This is a partial transcript from The O'Reilly Factor, June 6, 2002. Click here to order the complete transcript.

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BILL O'REILLY, HOST: Now for the Top Story tonight, reaction to the president's speech. Joining us from the White House is Homeland Security Director Tom Ridge. Before we get into the nuts and bolts of the new proposal, any comment on Judge Scheindlin?

TOM RIDGE, DIRECTOR, OFFICE OF HOMELAND SECURITY: Well, I think you highlighted the notion that in this country, there are rules of evidence. And there's also means for both parties who may disagree with a ruling to go appeal it. And that's exactly what the Justice Department is doing.

O'REILLY: All right, but did this open your eyes when this man got let out of jail?

RIDGE: Well, you know, my eyes have been opened by not only these, but plenty of other things since I've seen since I was sworn in on October 8. And one of the most eye-opening experiences was the need to redress and reorganize government organization in order to deal with a 21st century threat.

(CROSSTALK)

O'REILLY: All right, that was a nifty segue, there Mr. Secretary. That was a nifty -- one of the niftiest segues I've seen in quite some time.

RIDGE: Thank you.

O'REILLY: Two issues, I know we only have a you a short time.

RIDGE: Yes, sir.

O'REILLY: All right, border security, OK?

RIDGE: Yes, sir.

O'REILLY: Now you know that Canada has an open situation. They've let in 95 percent of people going for asylum since 9/11, 50 percent of those did not show any ID. How are you going to secure the Canadian border with this kind of an insane immigration policy?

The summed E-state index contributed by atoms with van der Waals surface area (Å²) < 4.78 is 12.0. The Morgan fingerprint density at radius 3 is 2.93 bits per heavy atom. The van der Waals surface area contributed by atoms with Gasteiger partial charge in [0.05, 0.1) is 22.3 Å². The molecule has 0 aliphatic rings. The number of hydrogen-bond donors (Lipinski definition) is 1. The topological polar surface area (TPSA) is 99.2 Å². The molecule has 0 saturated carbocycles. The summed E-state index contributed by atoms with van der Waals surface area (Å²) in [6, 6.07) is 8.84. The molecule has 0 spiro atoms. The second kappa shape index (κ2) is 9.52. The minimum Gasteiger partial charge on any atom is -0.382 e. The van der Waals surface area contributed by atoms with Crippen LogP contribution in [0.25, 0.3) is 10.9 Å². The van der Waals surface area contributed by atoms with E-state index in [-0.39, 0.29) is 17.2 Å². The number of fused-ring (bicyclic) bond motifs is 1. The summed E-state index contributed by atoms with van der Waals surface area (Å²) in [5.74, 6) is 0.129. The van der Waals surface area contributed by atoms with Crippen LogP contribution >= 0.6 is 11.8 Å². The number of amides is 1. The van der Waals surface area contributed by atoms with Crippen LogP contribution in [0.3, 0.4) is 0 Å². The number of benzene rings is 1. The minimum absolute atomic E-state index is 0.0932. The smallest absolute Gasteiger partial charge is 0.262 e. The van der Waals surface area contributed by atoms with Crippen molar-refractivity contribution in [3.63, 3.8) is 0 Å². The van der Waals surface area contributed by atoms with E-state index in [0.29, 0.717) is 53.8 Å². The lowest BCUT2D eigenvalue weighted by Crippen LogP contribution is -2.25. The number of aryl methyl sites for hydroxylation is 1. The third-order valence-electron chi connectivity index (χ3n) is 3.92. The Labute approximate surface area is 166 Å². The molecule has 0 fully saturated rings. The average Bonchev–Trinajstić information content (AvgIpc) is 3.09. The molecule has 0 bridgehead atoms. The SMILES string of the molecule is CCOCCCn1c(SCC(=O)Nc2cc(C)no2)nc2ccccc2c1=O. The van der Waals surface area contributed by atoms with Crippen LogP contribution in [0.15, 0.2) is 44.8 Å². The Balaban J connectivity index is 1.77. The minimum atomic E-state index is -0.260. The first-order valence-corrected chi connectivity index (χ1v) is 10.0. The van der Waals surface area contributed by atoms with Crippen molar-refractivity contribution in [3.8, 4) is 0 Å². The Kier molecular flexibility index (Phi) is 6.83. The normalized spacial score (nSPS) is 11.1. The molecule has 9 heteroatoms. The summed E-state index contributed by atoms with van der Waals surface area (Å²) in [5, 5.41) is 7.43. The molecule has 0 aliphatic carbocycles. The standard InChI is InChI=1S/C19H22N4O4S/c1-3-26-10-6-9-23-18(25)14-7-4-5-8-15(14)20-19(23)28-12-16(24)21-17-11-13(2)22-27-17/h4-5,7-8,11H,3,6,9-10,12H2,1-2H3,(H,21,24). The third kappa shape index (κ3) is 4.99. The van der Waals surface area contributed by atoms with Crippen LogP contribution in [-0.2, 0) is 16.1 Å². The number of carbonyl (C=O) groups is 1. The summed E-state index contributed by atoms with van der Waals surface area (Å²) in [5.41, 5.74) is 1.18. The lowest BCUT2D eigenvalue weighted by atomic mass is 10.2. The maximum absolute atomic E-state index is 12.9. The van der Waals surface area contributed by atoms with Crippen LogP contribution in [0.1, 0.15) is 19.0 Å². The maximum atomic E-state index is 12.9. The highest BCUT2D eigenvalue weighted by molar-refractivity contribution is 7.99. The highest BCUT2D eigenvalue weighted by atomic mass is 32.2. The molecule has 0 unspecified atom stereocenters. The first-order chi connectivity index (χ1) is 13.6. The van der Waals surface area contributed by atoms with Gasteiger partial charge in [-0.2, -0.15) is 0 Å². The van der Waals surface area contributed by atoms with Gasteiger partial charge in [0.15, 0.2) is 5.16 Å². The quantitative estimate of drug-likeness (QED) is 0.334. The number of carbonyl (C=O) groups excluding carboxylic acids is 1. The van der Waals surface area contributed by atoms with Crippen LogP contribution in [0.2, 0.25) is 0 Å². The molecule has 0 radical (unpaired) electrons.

RIDGE: Well, I tell you, Bill, that prior to the president's announcement tonight, the president has had me working with the Canadian officials to deal with the creation of a smart border agreement, dealing with infrastructure, dealing with people, dealing with cargo and addressing the issue you've raised. So, we have been engaged with the appropriate agencies up there, the State Department, INS and Customs and our counterparts, to deal specifically with that issue.

O'REILLY: All right, keep us posted, because if they don't play ball, I'm going to call for a boycott of any tourism going to Canada.

RIDGE: Well, we've made great progress with our friends and neighbors in Canada. And the president had said We need to enhance security, but we also have an extraordinary historic and economic relationship. And again, make a strategic investment up there, that improves our security, but also facilitates...

O'REILLY: All right, but they've got to change their immigration policy, flat out got to change it.

The second thing is that in this proposal, making you a cabinet member, you and your agency would be responsible for intelligence analysis to keep us safe. Are you going to be able to force the FBI and the CIA to give you their intelligence?

RIDGE: I think when the president calls for the creation of a Department of Homeland Security, and as part of that call is that this new department is to be served by the CIA and the FBI, the president's direction and his vision will ensure that this agency will get the benefit, and be a customer of the CIA and the FBI. By the way, there are a lot of other agencies that gather information.

O'REILLY: Sure, but we're worried about them because they're the ones that's screwed up big time.

RIDGE: Well, we'll get them.